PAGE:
NEW YORK -- A winter storm battered states from the Plains through the Midwest yesterday, sending travelers slipping and sliding over icy roads, dumping a foot of snow over some areas and pushing temperatures to bitter-cold levels.
What may guarantee a white Christmas for some was a pre-Christmas nightmare for others.
"There's snow on the highway, and people are sliding off the highways, rolling over, and 18-wheelers are jackknifing," said a Texas Department of Public Safety operator in Abilene who counted 17 accidents by 8 a.m. in an eight-county area in West Texas. "People don't know to stay home."
Snow -- or an icy mix of snow and sleet -- fell in New Mexico, where some schools were closed, to the lower Great Lakes.
The storm marked the leading edge of bitterly cold air flowing southward.
Highs only in the teens were forecast yesterday in the northern Texas Panhandle, where windchills today could be as low as 15 below zero, the National Weather Service said.
One traffic death in New Mexico was blamed on an icy road. A motorist in Arkansas was killed in an accident on a sleety interstate.
In Louisville, Ky., ditches were littered with vehicles that slid off icy roads. "Right now we have ice on the bottom and snow on the top," said Linda Utley, an employee at a truck stop along the Pennyrile Parkway in western Kentucky.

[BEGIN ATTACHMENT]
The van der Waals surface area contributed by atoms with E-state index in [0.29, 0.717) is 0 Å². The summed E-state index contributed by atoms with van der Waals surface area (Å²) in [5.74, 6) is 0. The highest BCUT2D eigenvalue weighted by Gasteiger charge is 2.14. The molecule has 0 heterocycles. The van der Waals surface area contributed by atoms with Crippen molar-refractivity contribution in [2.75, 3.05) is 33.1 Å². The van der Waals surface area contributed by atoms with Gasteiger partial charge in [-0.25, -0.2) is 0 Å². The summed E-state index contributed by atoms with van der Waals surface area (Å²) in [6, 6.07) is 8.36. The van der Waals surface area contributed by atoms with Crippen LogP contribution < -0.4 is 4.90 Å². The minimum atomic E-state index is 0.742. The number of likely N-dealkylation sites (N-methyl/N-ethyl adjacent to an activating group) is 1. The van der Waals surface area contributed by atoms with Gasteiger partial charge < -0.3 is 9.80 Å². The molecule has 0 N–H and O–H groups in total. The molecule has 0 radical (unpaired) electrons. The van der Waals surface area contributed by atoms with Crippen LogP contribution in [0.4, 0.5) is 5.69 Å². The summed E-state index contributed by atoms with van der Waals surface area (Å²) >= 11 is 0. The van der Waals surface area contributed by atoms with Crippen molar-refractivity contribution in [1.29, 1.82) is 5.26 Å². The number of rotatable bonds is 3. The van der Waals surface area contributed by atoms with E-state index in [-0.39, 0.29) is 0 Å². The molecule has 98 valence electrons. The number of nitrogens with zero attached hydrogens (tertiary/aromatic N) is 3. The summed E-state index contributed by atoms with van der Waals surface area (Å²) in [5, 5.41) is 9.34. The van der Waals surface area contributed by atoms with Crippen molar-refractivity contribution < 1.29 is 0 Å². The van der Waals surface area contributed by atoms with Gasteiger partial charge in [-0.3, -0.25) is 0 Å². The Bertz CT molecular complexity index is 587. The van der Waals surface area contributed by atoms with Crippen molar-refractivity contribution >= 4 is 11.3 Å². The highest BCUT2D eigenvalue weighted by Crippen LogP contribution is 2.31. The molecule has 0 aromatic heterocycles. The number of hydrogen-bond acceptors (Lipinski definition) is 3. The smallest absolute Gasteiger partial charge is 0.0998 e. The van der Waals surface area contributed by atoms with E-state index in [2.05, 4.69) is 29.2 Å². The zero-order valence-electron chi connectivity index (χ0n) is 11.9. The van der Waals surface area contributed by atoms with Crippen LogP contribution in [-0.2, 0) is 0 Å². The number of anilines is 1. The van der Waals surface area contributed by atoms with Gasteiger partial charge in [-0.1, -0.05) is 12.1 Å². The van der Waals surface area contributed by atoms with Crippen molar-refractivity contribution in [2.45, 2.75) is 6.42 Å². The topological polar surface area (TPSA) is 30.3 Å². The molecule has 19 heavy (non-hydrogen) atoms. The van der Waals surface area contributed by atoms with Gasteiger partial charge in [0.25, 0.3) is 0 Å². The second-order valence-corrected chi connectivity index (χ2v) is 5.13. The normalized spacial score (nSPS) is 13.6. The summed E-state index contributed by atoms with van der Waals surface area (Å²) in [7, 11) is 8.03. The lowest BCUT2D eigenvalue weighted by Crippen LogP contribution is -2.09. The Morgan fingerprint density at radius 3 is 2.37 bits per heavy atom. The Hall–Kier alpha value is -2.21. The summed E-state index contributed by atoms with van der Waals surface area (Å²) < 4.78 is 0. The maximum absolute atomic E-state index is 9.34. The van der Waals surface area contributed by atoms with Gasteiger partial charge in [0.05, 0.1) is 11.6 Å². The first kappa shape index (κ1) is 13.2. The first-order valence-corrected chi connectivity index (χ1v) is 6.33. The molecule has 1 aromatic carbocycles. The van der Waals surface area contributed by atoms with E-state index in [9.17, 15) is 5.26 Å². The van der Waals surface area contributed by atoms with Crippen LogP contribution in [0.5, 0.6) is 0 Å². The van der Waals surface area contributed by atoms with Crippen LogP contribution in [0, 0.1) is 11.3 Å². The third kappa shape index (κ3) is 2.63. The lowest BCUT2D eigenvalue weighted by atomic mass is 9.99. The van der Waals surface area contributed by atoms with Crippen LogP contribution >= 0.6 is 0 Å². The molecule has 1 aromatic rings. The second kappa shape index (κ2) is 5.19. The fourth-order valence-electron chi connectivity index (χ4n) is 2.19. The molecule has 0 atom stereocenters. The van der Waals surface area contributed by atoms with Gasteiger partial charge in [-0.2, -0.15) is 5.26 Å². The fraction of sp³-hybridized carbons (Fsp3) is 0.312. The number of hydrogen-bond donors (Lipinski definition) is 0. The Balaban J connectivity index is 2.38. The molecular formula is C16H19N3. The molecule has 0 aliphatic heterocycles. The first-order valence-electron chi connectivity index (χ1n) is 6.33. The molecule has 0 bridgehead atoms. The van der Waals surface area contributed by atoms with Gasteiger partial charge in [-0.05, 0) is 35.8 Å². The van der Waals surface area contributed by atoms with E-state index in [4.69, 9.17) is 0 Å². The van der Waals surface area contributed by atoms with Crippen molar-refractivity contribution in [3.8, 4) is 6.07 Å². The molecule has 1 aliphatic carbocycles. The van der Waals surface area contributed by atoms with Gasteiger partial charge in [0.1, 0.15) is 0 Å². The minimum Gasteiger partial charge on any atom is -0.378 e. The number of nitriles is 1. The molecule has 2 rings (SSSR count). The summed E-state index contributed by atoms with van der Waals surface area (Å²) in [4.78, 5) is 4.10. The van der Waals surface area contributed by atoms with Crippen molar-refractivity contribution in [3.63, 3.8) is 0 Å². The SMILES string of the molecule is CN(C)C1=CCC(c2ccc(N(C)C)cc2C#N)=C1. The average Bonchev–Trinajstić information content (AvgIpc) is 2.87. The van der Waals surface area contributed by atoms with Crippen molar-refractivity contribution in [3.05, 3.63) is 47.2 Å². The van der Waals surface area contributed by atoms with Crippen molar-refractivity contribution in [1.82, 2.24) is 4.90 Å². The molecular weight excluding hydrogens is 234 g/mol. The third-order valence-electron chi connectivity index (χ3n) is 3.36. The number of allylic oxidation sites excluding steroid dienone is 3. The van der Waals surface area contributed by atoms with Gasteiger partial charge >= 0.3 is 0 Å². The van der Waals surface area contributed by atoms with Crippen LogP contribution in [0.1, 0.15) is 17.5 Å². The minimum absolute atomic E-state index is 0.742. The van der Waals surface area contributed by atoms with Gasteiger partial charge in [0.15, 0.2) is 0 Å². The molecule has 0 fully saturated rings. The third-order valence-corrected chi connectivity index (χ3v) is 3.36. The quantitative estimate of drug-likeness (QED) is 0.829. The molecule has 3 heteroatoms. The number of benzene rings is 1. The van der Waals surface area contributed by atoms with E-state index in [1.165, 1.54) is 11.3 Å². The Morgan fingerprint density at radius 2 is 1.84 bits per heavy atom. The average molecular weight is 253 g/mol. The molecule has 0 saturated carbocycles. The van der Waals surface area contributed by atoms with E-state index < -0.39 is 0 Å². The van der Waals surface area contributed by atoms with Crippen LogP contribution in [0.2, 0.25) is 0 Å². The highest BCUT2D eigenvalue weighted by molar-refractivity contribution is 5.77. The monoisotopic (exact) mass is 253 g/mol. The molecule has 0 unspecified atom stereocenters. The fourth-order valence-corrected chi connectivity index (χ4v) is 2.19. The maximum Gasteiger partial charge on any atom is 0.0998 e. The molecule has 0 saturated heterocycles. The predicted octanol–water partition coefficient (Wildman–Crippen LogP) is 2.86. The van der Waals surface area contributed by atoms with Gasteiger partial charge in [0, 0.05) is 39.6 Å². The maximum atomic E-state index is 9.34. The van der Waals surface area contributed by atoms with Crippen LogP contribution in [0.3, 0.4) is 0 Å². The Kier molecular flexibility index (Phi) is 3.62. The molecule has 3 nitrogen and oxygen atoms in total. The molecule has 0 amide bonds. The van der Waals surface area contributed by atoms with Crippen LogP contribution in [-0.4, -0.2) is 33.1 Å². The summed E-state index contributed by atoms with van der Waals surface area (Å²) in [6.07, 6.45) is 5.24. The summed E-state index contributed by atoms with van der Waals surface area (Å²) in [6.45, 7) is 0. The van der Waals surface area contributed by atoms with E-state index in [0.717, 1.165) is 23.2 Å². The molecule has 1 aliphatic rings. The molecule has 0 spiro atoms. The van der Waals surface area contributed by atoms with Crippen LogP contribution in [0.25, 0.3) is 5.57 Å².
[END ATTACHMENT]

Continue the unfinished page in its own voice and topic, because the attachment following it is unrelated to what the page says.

The precipitation started as rain in Kentucky then turned to snow as temperatures dropped; the heaviest snowfall was expected in western and north-central Kentucky, where accumulations could reach a foot after another round of snow tonight, forecasters said.
Parts of Arkansas looked forward to only the ninth white Christmas in 120 years as the storm barreled across the state, closing businesses, shuttering restaurants, and snarling traffic.
An interstate in eastern Oklahoma near Checotah was closed for about an hour yesterday after ice formed on a hill, and vehicles couldn't negotiate the stretch of road, which links Oklahoma to Arkansas.
In Lawton, Okla., a tractor-trailer hauling goats overturned on an interstate bridge, state police reported. Many of the animals were trapped in the trailer and died; some escaped and a couple of them apparently jumped off the 40-foot bridge and survived.
Where it wasn't snowing or sleeting, it was just plain cold. In International Falls, Minn., the temperature dropped steadily from about zero to 26 below. In Havre, Mont., the windchill was 13 below after the lunch hour.